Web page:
“We are close but we should be a lot closer and over the years we’ve lost that killer instinct. Our League record of creating 18 chances and taking nine scores, that’s a record of Offaly. We’ve a young enough squad but it’s just not good enough any more. People say we have a tough draw to get to a Leinster final but I think the draw suits us perfect. Leinster is wide open and it’s set up for us. And it’s about time we delivered.”

They know that it has to happen soon but they also appreciate that the heat has been turned up on them since they went on strike last September. The roots of their mini-revolution ran deep but the first shots were fired after manager Gerry Fahy tendered his resignation when the county board agreed to ratify his reappointment by just one vote.

The players compiled a list of 17 grievances to be addressed, and as a means of restoring trust and finding a resolution to the conflict, the former Offaly manager Eugene McGee was brought in as a mediator. The players took a hardline stance, which the Cork hurlers had successfully adopted two years earlier, and they prepared themselves for a fight. Their requirements were eventually met in October.

“An awful lot of personal stuff went on between players and county board officials,” says Kelly. “Certain people fell out with us but we felt that we were bursting our b******* five nights a week and were just there to be slaughtered. The county board would criticise you in their annual report and then there would be no money spent on the team. The pressure is definitely on us this year because we have got the conditions we wanted but I see that as positive pressure. That’s another reason why I would say that it’s time to deliver now.”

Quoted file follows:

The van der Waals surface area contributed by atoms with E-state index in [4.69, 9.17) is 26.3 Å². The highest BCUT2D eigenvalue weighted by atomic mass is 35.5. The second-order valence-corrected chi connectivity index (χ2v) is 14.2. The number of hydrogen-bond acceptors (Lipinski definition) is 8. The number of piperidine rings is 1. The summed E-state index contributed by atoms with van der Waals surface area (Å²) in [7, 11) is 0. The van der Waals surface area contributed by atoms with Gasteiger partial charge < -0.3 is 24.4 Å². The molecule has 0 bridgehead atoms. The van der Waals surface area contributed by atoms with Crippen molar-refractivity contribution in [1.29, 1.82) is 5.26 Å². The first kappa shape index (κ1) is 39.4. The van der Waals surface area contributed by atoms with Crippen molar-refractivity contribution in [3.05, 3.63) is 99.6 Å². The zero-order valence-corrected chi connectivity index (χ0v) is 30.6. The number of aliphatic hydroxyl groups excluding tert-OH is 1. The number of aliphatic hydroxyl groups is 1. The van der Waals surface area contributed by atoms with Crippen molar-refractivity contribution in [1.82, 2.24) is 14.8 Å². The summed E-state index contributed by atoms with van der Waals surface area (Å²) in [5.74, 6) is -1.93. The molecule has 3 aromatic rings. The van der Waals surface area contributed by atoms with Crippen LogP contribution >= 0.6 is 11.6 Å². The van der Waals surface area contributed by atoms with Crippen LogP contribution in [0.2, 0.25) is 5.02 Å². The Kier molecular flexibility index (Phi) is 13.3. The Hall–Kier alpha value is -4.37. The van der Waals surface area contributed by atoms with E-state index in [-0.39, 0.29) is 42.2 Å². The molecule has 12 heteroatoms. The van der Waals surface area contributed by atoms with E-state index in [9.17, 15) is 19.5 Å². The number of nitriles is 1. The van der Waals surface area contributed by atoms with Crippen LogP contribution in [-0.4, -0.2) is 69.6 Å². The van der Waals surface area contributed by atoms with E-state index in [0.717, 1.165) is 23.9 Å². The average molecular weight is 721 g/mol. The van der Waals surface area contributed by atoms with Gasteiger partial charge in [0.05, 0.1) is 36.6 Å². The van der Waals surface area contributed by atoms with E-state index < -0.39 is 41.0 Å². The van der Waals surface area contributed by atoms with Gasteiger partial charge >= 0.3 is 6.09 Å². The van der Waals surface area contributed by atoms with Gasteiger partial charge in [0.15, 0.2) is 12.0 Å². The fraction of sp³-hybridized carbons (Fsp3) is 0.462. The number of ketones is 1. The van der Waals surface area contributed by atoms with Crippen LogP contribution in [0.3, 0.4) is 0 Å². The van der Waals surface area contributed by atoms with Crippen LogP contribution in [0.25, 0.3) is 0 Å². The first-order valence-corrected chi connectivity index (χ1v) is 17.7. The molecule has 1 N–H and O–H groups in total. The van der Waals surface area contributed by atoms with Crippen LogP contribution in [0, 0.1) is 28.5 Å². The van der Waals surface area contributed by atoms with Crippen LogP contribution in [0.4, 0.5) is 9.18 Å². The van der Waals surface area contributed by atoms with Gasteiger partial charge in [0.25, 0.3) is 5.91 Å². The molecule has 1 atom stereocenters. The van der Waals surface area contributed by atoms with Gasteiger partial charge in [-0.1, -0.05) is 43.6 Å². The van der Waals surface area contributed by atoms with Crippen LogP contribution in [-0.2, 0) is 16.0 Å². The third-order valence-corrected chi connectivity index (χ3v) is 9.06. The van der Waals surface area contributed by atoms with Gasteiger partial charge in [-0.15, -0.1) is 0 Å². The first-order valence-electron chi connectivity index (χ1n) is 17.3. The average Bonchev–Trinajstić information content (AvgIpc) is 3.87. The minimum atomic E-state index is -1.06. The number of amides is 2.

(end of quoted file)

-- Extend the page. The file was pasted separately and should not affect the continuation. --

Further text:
Kevin Kilmurray was installed as manager in the autumn and their training and application is now fostered in a culture that hasn’t existed in the past. Their relationship with the county board is also more conducive to success. Before they played Wexford in the qualifiers last summer, there was a huge row between the squad and the board about the board agreeing to toss for the match to be played home or away.

The players wanted a neutral venue but Offaly lost the toss and had to travel to Wexford. There was supposed to be a treatment room set aside for injured players in the hotel beforehand, but it never materialised. The hotel had been booked for a wedding and some players sought refuge in their cars, while others were caught up in traffic on the way to the match. Matty Forde went on a rampage that day, scoring 2-10, and Offaly just blew up.

“I remember thinking beforehand that this was going to be another black day,” says Kelly. “There was no way around it. It snowballed and it got to us and we just couldn’t handle it. I was poor and the bottom line was that the two goals was the difference on the day.”

Kelly took it hard afterwards and introspection hit him like Novocaine; it helped numb the pain but it didn’t take away that low feeling. The family run the Roadhouse pub and shop in Mucklagh and Kelly didn’t have to travel too far to descend into an abyss of self-pity.